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A break in the Austin social marathon for romance


Loose and rested from the long summer, Austinites hit the second week of the social season with the readiness of well-trained marathoners.

Care Communities

It was a night for surprises.

First, Brass House co-owner Jason White leaped up onstage at the Sheraton Austin after an especially long live auction. Bearded and intense, the Afghanistan War veteran spoke movingly of his experiences with the seriously ill through the auspices of Care Communities. Unexpectedly, he extended the pledge period at the Byron E. Cox Awards dinner with his rousing pitches.

Then developer and civic leader — and sometime neighbor — Kerry Tate gave one of the best introductions ever, telling the guests about what kind of CEO, leader and philanthropist Earl Maxwell is not. St. David’s Foundation’s Maxwell followed with a short speech that exemplified his famed humility and good humor.

Photographer Lynne Dobson, formerly of the American-Statesman, accepted her award with generous particulars and images. The last winner was Roger Temme, often called the public face of Care Communities, which provides teams of volunteers for cancer and HIV/AIDS patients. I didn’t know he had been a Catholic priest for 25 years!

Really gotta pay more attention …

Wedding at the Clay Pit

The officiant kept a straight face.

“Not long ago, Richard and Patrice could not have wed,” he said. “Because Richard is black and Patrice is white.”

Pause. Laughter and clapping. Clever to connect the prohibitions against interracial coupling from not so long ago with ongoing opposition to gay marriage.

Everything about the ceremony binding Austin’s Richard Williams and Patrice Carrara pleased the senses: the modern Indian setting at the Clay Pit; the ritual procession, flowers and vows; and the blending of family and friends from France, San Antonio and Austin.

An ingenious Austin event planner, Williams took the day off to let a friend direct the activities, which stretched over the weekend and into the Hill Country.

Congratulations, men.

DKR Fund

Coach Darrell K Royal died in 2012, but grown men and women will set aside other pressing concerns to pause and honor the late Longhorns leader. They are especially generous to the DKR Research Fund for Alzheimer’s Disease.

Coach’s widow, Edith Royal, was the steadfast calm at the center of the social storm during the fund’s Links and Lyrics benefit at ACL Live.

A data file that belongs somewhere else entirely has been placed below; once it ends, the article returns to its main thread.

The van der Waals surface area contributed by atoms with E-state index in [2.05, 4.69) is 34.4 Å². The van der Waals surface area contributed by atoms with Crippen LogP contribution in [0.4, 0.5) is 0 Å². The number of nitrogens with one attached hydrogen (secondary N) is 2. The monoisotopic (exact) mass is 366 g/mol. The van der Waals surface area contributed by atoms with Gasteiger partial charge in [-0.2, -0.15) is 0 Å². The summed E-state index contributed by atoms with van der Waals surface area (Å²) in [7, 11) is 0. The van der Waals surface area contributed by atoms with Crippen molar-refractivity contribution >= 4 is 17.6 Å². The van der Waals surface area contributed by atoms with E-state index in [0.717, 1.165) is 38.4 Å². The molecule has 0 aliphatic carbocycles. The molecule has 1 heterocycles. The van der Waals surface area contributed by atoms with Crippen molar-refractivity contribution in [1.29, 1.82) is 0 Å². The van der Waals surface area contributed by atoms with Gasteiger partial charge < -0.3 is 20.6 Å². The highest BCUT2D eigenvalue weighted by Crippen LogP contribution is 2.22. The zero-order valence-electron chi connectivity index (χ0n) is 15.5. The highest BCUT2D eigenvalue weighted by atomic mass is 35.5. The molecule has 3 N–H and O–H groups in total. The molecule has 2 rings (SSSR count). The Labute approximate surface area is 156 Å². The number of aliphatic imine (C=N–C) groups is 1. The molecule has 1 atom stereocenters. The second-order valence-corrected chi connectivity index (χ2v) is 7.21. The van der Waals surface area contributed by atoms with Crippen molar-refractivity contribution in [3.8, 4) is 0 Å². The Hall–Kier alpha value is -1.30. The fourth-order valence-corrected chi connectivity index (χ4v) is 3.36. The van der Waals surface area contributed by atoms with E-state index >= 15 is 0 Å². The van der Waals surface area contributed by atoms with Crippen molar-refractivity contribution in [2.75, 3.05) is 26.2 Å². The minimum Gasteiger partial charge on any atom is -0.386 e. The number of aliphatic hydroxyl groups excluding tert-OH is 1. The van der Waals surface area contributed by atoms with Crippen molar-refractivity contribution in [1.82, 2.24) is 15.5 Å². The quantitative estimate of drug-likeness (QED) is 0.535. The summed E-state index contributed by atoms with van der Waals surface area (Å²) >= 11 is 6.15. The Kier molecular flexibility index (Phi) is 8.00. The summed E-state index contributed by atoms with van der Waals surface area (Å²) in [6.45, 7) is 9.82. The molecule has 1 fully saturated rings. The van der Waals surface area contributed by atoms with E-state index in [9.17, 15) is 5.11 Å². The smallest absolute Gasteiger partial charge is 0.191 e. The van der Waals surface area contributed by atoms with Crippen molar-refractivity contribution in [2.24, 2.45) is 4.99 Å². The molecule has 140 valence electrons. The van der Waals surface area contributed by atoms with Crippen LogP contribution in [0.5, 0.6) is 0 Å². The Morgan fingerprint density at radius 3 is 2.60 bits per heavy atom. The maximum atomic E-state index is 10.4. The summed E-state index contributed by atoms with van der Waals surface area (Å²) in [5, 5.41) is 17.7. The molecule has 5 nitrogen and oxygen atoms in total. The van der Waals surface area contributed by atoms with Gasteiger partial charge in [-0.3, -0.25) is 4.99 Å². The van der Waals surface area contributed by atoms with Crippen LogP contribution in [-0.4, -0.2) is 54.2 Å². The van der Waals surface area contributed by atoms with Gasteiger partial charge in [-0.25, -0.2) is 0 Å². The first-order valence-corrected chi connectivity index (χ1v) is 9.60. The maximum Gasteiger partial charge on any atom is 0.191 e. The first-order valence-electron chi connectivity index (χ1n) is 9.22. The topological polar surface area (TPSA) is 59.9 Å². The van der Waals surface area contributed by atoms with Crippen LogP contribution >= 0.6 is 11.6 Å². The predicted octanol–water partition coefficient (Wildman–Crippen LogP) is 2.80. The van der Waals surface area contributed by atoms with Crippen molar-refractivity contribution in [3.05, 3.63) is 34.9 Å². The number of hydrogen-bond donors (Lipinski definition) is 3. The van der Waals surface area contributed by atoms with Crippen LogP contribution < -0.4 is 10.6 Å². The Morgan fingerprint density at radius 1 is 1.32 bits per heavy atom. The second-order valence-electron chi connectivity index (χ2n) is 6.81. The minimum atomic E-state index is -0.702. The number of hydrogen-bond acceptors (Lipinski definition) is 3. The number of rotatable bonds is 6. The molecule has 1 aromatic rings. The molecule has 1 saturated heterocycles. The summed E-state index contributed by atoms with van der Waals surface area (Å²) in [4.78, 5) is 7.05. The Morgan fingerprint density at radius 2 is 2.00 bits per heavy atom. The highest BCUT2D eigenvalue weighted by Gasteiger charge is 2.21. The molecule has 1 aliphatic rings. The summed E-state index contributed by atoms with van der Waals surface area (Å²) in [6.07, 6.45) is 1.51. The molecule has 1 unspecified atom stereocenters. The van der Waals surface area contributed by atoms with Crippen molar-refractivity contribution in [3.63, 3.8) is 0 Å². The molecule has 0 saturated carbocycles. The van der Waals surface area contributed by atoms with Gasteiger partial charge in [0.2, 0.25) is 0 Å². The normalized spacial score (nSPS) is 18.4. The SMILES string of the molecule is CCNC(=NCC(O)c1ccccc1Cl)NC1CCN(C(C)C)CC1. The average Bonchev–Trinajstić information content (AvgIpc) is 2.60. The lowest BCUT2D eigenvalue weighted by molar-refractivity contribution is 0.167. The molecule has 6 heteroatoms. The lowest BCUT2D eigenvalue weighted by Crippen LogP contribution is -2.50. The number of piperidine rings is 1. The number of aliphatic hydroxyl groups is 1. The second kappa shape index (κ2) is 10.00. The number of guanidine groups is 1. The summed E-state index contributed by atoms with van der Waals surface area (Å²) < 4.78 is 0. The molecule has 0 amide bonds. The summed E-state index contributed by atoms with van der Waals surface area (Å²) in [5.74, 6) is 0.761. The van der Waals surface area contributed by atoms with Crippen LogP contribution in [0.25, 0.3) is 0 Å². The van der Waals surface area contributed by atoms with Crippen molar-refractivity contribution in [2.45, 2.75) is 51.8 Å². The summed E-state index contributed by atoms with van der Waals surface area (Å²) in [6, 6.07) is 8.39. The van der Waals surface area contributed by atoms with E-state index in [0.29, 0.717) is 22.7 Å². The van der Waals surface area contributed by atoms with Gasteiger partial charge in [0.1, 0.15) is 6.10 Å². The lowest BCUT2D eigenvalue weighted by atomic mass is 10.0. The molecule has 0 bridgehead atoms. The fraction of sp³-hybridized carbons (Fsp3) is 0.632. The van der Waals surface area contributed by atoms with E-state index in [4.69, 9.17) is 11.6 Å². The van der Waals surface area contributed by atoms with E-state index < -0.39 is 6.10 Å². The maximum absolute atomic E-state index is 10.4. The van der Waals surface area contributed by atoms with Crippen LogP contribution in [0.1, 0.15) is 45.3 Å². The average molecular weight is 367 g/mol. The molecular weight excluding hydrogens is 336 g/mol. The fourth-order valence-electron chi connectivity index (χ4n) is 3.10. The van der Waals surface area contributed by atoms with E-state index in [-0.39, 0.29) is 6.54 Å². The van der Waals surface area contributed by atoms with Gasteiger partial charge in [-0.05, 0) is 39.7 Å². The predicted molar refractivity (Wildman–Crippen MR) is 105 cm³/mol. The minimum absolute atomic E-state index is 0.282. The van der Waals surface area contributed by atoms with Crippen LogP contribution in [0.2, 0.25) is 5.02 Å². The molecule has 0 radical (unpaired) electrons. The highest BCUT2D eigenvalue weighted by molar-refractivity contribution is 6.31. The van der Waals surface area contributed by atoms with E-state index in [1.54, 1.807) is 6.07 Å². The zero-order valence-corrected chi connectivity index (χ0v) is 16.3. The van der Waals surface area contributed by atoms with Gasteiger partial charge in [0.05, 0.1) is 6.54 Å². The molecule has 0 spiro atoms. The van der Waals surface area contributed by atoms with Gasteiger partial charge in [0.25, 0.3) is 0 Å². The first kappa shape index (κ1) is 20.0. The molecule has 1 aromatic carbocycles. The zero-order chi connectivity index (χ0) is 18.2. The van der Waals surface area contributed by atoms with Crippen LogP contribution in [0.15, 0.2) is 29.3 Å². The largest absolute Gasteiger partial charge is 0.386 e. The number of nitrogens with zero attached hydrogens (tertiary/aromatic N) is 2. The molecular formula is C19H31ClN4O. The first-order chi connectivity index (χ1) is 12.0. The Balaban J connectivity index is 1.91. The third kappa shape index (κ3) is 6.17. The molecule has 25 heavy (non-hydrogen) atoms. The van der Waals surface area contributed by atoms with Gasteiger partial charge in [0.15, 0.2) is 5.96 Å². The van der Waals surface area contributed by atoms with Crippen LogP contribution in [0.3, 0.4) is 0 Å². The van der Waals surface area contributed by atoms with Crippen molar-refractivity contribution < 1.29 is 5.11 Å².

Whirling around her were Stratus Properties’ Beau Armstrong and Val Armstrong, Patron’s John Paul DeJoria and Eloise DeJoria, KLBJ’s Ed Clements and Betsy Clements, KOKE FM’s Bob Cole and Linda Cole, the Society Diaries’ Lance Avery Morgan and Rob Giardinelli.

The musical attraction for the night? Vince Gill, who recently played a stripped-down concert at the Austin Music Hall for the Austin Smiles charity. Sweet, sweet man.

Communities in Schools

Matt Curtis had recently watched “The Wire.” One sequence from the HBO series (2002-2008) about urban dysfunction was set in Baltimore’s schools.

“That’s what our schools would look like,” Curtis said, “if not for groups like Communities in Schools.”

Indeed, the nonprofit’s numbers are impressive: 99 percent of the students that they engage with stay in school, 96 percent graduate and 86 percent meet their behavioral goals.

Curtis was among several hundred guests — including Austin Police Chief Art Acevedo and new University of Texas ambassador Vince Young — mingling around high tables at ACL Live, where the charity staged its Food for Thought fundraiser.

Before the main event, folks nibbled culinary samples on the venue’s deck, thus the implied double meaning of the event’s moniker.

Heal in Comfort Benefit

I joined a table, cluttered with food, drink and decorations, in the middle of the room, not far from the stage. Several hundred folks had already gathered for the Heal in Comfort benefit, which pays for special apparel for those recovering from breast cancer procedures.

Country crooner Clint Black headlined at the Oasis amusement village, which seemed overwhelmed with visitors, despite the mostly boarded-up shopping arcade perched high above Lake Travis. The real social action, however, took place between the tables inside.

My table host, raconteur Thomas Graham, introduced me to his wife, Tanya Graham, and to other notables nearby. As time passed, we welcomed Lisa Copeland (Fiat of Austin and various causes) and Ashley Kamrath (upcoming Reveille Call) as well as Mary Ann and Andrew Heller (philanthropists).

Graham and I learned a lot about each other. We both praised Heal in Comfort’s indefatigable captain, Sherry Matthews. Networking well spent.


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